Faculty of Mechanical Engineering

Immersive University Initiative

The Immersive University is an initiative of several HTWD lecturers who are involved in the use of XR elements in active teaching and research. The initiative is currently led by Prof. Göbel. The following content shows examples from the group's activities.

Virtual Welding is part of the standard practical courses for students in mechanical engineering. It is used to facilitate and speed up learning of manual welding. Users must test their welding skill in different, increasingly complicated welding situations while beeing monitored by the software and their peers in a learning group. Due to the precise analysis of their hand movements within the system it is possible to help beginners much better than in a real learning environment. Subseqent real welding lessons round up the experience, as VR cannot simulate all aspects of welding (heat, smell…).


MOF-VR is a virtual reality program for performing interactive state-of-the-art molecular dynamics simulations in metal-organic frameworks (MOFs) and visualizing atomic or molecular trajectories. This facilitates the interpretation of three-dimensional trajectories and is useful to study the diffusion and adsorption of guest molecules in rigid metal-organic frameworks. MOF-VR contains three subroutines: a construction routine to create hypothetical MOFs by hand, a molecular dynamics suite, and a trajectory visualizer. As the molecular simulations provide reliable data, it can be used by scientists in research. MOF VR can also enrich teaching, as complex three-dimensional structures as well as guest molecules and diffusion and adsorption mechanisms inside of porous solids can be clearly visualized [1].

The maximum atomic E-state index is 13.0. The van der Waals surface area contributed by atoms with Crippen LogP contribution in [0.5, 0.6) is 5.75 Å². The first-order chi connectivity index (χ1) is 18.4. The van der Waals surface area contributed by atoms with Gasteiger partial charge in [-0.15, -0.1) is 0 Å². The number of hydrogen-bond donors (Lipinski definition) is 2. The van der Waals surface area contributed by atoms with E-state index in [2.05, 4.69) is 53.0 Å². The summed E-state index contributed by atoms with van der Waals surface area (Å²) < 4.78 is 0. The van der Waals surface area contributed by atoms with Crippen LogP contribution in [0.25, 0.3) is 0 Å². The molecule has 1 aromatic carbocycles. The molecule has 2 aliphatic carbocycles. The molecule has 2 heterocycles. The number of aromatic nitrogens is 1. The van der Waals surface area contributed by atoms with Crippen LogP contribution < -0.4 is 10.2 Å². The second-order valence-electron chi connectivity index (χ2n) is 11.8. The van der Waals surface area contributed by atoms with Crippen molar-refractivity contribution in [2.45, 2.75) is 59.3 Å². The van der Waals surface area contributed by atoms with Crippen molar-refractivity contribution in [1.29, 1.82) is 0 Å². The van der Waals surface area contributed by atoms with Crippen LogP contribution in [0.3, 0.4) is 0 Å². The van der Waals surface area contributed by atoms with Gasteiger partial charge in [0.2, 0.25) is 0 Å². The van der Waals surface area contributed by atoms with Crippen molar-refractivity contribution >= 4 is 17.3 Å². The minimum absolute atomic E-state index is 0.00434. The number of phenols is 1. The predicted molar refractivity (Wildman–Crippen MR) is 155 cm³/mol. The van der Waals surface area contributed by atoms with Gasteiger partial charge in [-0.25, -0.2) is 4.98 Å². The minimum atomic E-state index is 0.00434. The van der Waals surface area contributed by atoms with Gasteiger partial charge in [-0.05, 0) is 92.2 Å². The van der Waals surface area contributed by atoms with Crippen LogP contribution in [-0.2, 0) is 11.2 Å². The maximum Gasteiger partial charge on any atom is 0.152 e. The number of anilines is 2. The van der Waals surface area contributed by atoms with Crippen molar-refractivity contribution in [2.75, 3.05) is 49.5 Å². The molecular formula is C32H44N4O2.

[1] A. v. Wedelstedt, G. Göbel, G. Kalies: MOF-VR: A Virtual Reality Program for Performing and Visualizing Immersive Molecular Dynamics Simulations of Guest Molecules in Metal−Organic Frameworks, J. Chem. Inf. Model. 62(5) (2022) 1154–1159

The intuitive and effective communication of important information plays a major role in logistics and production environments. Operators must be able to call up current information on the status of their systems as quickly and precisely as possible. One approach is the use of augmented reality to visualize invisible status variables directly on the object, such as the exact content and quantity of an interim storage system. Corresponding systems are therefore being further developed and tested at the HTWD model factory.


Mechanical engineering students use virtual reality for workplace design and production planning. The planning steps for workplace design are supported by immersive teaching methods using the halocline software, among other things. A particular highlight is that the assembly processes can be tried out live in virtual reality so that students can immediately experience the advantages and disadvantages of their design ideas for themselves.